saint. Joining other recent popularly-chosen saints like Elvis and Princess Di,
the saint who draws her characters on pilgrimage is none other than St. Dale.
And if you have to say Dale Who, you might as well sell your house and move.)
It was a delightful event, but if you weren't there, it's not like they're
going to rerun it next week for your delectation. The important news is that
the Wolfe house is open, adding yet one more reason for you to spend at least a
few days this summer in the town of Asheville.
Especially if you can be there on a day when they're putting on "A Day in
May, 1916: A Living History Experience." These ten-dollar guided tours take
you through the house, where you can meet actors playing people from the
period; their dialogue gives you a real sense of what life was like in an era that
is only just now passing out of living memory.
There's plenty of parking nearby, as long as the Renaissance Hotel next
door continues its practice of not checking to make sure that everybody in the
back parking lot is actually staying at the hotel. (Then again, it's a very fine
hotel to stay at.)
Asheville is a tourist town -- most of the downtown shops are aimed at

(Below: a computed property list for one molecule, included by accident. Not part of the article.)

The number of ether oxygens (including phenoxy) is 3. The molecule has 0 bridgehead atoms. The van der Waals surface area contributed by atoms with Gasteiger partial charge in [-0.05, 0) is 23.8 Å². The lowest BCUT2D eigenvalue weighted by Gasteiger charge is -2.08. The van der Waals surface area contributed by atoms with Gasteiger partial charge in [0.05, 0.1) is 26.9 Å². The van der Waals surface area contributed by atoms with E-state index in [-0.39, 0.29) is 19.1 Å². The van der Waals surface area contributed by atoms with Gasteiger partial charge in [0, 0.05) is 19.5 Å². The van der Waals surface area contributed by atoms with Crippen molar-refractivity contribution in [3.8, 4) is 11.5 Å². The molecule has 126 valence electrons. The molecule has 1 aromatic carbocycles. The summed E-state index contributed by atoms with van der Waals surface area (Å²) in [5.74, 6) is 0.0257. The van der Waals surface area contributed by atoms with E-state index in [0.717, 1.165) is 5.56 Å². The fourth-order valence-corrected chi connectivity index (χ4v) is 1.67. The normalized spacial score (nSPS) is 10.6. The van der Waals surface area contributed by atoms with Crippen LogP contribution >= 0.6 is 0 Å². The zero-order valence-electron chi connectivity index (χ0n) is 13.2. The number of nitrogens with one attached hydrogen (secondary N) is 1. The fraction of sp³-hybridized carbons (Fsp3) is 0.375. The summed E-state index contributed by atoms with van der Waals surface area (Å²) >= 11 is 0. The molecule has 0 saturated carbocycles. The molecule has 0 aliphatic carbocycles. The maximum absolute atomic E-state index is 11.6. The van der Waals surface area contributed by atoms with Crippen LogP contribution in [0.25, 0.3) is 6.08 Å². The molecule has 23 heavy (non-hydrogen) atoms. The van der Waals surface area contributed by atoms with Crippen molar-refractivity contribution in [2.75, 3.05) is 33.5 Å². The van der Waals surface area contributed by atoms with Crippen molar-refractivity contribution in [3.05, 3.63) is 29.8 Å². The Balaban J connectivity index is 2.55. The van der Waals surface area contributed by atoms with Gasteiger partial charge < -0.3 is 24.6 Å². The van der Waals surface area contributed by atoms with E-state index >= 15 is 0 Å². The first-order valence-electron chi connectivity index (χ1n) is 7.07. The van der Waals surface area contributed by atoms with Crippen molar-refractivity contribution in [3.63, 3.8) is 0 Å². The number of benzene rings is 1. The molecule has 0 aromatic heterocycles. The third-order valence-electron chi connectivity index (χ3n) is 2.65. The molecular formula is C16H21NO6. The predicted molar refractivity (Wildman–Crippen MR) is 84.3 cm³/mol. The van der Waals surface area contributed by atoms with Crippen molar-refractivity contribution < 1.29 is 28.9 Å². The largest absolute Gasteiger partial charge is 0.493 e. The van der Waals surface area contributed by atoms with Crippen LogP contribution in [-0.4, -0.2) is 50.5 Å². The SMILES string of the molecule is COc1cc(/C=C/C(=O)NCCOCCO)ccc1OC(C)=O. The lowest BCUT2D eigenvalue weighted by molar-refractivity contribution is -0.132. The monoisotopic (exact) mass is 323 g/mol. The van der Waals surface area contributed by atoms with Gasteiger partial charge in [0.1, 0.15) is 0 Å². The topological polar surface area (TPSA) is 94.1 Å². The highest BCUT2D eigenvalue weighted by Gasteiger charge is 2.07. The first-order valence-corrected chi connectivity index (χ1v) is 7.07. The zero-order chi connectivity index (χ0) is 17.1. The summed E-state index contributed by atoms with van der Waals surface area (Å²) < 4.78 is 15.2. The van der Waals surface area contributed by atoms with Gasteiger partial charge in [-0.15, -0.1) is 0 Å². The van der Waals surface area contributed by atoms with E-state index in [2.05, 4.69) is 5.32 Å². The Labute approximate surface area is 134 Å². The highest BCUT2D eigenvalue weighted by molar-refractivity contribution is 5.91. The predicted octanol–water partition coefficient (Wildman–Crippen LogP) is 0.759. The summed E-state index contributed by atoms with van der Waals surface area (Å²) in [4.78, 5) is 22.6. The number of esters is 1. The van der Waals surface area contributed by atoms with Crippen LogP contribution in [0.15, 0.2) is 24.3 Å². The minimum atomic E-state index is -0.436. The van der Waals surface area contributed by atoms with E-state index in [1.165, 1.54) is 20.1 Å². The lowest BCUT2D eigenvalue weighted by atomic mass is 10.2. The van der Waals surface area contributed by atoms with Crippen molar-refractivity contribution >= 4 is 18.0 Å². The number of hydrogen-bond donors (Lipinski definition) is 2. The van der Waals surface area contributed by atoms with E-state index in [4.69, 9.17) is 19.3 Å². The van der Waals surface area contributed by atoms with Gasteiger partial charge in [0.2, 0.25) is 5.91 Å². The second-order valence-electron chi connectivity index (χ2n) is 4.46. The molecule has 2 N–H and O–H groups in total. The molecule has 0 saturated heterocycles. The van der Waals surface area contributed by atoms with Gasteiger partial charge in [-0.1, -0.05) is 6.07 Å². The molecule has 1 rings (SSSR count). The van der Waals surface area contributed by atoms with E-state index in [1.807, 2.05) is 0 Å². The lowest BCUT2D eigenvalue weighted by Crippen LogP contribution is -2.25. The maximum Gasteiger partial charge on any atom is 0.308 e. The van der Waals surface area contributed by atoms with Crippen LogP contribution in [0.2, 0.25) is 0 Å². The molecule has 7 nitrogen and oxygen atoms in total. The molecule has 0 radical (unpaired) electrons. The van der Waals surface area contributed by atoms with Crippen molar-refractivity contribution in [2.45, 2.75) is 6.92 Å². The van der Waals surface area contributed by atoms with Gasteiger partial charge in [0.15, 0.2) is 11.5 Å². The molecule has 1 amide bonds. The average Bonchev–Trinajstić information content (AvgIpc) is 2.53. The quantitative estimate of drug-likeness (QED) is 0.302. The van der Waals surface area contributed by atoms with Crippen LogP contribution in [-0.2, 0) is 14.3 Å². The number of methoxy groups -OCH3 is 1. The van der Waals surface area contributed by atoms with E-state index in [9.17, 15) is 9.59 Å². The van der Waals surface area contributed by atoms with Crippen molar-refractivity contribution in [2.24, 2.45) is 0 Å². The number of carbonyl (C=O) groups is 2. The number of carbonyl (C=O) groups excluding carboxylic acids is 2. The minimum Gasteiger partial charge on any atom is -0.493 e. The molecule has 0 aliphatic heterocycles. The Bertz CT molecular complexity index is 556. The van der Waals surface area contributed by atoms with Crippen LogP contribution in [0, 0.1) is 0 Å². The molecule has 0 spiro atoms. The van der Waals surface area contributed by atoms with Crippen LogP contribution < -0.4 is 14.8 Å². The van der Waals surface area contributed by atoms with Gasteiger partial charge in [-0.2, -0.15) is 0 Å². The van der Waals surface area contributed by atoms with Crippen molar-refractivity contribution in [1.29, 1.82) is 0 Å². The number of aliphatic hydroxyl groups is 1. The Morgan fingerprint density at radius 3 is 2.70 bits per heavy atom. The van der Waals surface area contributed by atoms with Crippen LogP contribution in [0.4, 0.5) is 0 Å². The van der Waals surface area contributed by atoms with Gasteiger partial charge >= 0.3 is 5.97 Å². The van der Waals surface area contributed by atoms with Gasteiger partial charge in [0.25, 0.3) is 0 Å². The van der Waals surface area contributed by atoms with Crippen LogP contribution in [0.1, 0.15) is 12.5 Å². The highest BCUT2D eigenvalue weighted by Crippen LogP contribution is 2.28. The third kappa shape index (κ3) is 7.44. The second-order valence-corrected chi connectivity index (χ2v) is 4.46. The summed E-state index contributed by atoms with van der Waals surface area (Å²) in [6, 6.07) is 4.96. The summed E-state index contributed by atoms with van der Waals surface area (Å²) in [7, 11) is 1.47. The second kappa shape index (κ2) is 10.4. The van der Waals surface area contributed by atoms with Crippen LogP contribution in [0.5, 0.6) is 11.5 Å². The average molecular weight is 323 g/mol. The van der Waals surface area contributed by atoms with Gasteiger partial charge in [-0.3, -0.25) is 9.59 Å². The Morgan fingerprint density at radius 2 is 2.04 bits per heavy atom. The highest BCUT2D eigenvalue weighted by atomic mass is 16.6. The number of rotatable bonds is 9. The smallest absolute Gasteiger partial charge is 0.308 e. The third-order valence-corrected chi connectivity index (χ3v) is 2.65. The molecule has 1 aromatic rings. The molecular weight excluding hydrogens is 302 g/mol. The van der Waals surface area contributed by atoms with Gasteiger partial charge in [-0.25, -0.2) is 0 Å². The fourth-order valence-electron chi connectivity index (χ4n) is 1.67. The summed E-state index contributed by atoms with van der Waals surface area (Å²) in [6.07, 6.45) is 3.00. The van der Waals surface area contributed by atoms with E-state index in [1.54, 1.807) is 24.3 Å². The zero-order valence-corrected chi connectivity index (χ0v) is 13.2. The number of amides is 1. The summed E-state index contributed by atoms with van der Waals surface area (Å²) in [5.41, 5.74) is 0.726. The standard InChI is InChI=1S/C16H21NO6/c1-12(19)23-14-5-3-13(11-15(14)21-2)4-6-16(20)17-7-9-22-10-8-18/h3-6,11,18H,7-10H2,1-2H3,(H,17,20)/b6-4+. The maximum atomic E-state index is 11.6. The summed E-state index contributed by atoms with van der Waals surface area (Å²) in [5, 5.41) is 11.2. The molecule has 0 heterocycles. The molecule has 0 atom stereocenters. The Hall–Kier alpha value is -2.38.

either upscale tourists with plenty of coin and a taste for lovely objects, or
downscale hippies and mountain bikers looking for something whimsical,
stimulating, or spiritual.
At the same time, the city leaders are working hard to keep it from
collapsing as so many charming villages have in recent years. There's nary a
Gap or Benetton or Sharper Image to be seen -- almost all the shops are
unique to Asheville.
That's not an accident. That only happens when the government acts to
protect a valuable public asset like a downtown with actual character.
Though several swathes of street have been uglified with huge parking
garages, the result is that there are places you can leave your car; and the
patches of wasteland are not so huge that it interferes with walking.
Gravity, now, that's another matter. Asheville is called a "mountain
town" because it's, um, in the mountains, and they go up and down. But if
you plan your route well you can avoid the steepest hills -- and what you find
is well worth the walk.
For one thing, the city has kept a lot of the buildings that give it old-timey charm (except, of course, for the regulation-hideous government
buildings and banks, and the aforesaid parking garages, the worst of which is
owned by BLT Bank, or whatever the letters are).
The sidewalks are also dotted with mini-monuments and sculptures and
antique artifacts, many with plaques that are informative and, sometimes,
entertaining. I was traveling with a ten-year-old who is an inveterate reader of
plaques, so I now know every single thing about Asheville that the city thought
I ought to know.
Another nice idea is that, unlike Greensboro and other suicidal cities,
residential use is encouraged right among the commercial buildings. For